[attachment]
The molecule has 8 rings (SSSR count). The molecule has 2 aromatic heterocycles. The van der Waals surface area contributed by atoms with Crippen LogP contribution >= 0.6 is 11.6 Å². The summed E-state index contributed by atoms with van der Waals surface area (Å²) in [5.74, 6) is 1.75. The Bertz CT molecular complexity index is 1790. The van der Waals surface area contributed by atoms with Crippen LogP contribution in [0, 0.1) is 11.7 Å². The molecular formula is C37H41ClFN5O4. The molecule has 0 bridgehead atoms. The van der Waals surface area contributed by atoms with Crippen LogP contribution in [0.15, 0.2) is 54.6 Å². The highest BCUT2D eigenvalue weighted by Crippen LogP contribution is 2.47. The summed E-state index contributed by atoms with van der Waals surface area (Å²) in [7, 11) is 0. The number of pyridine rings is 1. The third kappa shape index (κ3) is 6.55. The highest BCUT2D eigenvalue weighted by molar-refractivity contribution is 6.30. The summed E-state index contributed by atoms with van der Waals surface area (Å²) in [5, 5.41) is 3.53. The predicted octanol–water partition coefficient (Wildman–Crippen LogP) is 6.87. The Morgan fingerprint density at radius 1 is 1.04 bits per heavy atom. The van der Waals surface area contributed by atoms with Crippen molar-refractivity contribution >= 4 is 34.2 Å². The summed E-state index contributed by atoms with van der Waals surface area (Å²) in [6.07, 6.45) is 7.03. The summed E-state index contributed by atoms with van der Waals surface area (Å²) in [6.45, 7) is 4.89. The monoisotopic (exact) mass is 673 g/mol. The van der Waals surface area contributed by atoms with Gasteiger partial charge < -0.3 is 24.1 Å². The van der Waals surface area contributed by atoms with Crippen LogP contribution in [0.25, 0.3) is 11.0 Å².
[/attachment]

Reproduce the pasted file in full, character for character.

The molecule has 8 rings (SSSR count). The molecule has 2 aromatic heterocycles. The van der Waals surface area contributed by atoms with Crippen LogP contribution >= 0.6 is 11.6 Å². The summed E-state index contributed by atoms with van der Waals surface area (Å²) in [5.74, 6) is 1.75. The Bertz CT molecular complexity index is 1790. The van der Waals surface area contributed by atoms with Crippen LogP contribution in [0, 0.1) is 11.7 Å². The molecular formula is C37H41ClFN5O4. The molecule has 0 bridgehead atoms. The van der Waals surface area contributed by atoms with Crippen LogP contribution in [0.15, 0.2) is 54.6 Å². The highest BCUT2D eigenvalue weighted by Crippen LogP contribution is 2.47. The summed E-state index contributed by atoms with van der Waals surface area (Å²) in [7, 11) is 0. The number of pyridine rings is 1. The third kappa shape index (κ3) is 6.55. The highest BCUT2D eigenvalue weighted by molar-refractivity contribution is 6.30. The summed E-state index contributed by atoms with van der Waals surface area (Å²) in [5, 5.41) is 3.53. The predicted octanol–water partition coefficient (Wildman–Crippen LogP) is 6.87. The Morgan fingerprint density at radius 1 is 1.04 bits per heavy atom. The van der Waals surface area contributed by atoms with Crippen molar-refractivity contribution >= 4 is 34.2 Å². The summed E-state index contributed by atoms with van der Waals surface area (Å²) in [6.07, 6.45) is 7.03. The summed E-state index contributed by atoms with van der Waals surface area (Å²) in [6.45, 7) is 4.89. The monoisotopic (exact) mass is 673 g/mol. The van der Waals surface area contributed by atoms with Gasteiger partial charge < -0.3 is 24.1 Å². The van der Waals surface area contributed by atoms with Crippen LogP contribution in [0.25, 0.3) is 11.0 Å².